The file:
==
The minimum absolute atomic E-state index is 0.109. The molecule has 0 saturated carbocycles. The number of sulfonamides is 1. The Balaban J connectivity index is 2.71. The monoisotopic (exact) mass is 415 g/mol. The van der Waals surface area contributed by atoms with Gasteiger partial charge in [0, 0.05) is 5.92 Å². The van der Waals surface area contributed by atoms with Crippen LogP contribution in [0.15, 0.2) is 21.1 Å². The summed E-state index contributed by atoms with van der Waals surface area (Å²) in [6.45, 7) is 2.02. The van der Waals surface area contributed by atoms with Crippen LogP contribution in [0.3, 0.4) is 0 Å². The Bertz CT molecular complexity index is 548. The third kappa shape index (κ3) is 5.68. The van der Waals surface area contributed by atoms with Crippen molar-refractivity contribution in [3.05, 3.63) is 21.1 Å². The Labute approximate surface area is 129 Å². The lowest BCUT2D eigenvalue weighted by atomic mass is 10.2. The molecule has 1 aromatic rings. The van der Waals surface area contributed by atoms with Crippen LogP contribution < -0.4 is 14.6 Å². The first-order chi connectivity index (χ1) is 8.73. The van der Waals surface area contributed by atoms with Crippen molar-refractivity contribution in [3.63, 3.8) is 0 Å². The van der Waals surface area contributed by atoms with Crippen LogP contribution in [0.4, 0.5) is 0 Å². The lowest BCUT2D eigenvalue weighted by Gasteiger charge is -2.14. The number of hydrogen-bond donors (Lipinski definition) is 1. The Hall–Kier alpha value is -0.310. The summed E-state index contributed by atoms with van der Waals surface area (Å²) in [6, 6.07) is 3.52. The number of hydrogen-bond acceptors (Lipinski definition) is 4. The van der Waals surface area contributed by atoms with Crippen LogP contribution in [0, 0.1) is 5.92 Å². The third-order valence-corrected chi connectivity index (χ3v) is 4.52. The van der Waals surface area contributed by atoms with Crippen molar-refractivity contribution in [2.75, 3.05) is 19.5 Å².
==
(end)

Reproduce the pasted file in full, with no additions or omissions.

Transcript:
The minimum absolute atomic E-state index is 0.109. The molecule has 0 saturated carbocycles. The number of sulfonamides is 1. The Balaban J connectivity index is 2.71. The monoisotopic (exact) mass is 415 g/mol. The van der Waals surface area contributed by atoms with Gasteiger partial charge in [0, 0.05) is 5.92 Å². The van der Waals surface area contributed by atoms with Crippen LogP contribution in [0.15, 0.2) is 21.1 Å². The summed E-state index contributed by atoms with van der Waals surface area (Å²) in [6.45, 7) is 2.02. The van der Waals surface area contributed by atoms with Crippen LogP contribution in [0.3, 0.4) is 0 Å². The Bertz CT molecular complexity index is 548. The third kappa shape index (κ3) is 5.68. The van der Waals surface area contributed by atoms with Crippen molar-refractivity contribution in [3.05, 3.63) is 21.1 Å². The Labute approximate surface area is 129 Å². The lowest BCUT2D eigenvalue weighted by atomic mass is 10.2. The molecule has 1 aromatic rings. The van der Waals surface area contributed by atoms with Crippen LogP contribution < -0.4 is 14.6 Å². The first-order chi connectivity index (χ1) is 8.73. The van der Waals surface area contributed by atoms with Crippen molar-refractivity contribution in [3.63, 3.8) is 0 Å². The van der Waals surface area contributed by atoms with Crippen LogP contribution in [0.4, 0.5) is 0 Å². The lowest BCUT2D eigenvalue weighted by Gasteiger charge is -2.14. The number of hydrogen-bond donors (Lipinski definition) is 1. The Hall–Kier alpha value is -0.310. The summed E-state index contributed by atoms with van der Waals surface area (Å²) in [6, 6.07) is 3.52. The number of hydrogen-bond acceptors (Lipinski definition) is 4. The van der Waals surface area contributed by atoms with Crippen LogP contribution in [0, 0.1) is 5.92 Å². The third-order valence-corrected chi connectivity index (χ3v) is 4.52. The van der Waals surface area contributed by atoms with Crippen molar-refractivity contribution in [2.75, 3.05) is 19.5 Å².